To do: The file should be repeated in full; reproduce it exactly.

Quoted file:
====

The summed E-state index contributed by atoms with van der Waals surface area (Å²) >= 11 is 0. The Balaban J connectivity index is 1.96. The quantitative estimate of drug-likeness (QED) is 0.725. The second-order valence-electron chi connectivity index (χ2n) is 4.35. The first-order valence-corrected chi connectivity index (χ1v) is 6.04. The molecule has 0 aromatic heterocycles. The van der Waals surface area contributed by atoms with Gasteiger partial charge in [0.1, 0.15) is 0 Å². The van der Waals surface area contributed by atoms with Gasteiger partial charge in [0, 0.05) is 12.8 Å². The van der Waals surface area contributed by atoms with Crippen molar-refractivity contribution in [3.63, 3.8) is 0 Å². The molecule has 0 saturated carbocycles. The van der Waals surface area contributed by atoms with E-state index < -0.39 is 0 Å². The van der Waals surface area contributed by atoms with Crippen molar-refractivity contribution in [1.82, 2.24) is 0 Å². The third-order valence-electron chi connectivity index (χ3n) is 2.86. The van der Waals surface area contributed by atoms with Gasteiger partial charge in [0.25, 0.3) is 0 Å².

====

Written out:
The summed E-state index contributed by atoms with van der Waals surface area (Å²) >= 11 is 0. The Balaban J connectivity index is 1.96. The quantitative estimate of drug-likeness (QED) is 0.725. The second-order valence-electron chi connectivity index (χ2n) is 4.35. The first-order valence-corrected chi connectivity index (χ1v) is 6.04. The molecule has 0 aromatic heterocycles. The van der Waals surface area contributed by atoms with Gasteiger partial charge in [0.1, 0.15) is 0 Å². The van der Waals surface area contributed by atoms with Gasteiger partial charge in [0, 0.05) is 12.8 Å². The van der Waals surface area contributed by atoms with Crippen molar-refractivity contribution in [3.63, 3.8) is 0 Å². The molecule has 0 saturated carbocycles. The van der Waals surface area contributed by atoms with E-state index < -0.39 is 0 Å². The van der Waals surface area contributed by atoms with Crippen molar-refractivity contribution in [1.82, 2.24) is 0 Å². The third-order valence-electron chi connectivity index (χ3n) is 2.86. The van der Waals surface area contributed by atoms with Gasteiger partial charge in [0.25, 0.3) is 0 Å².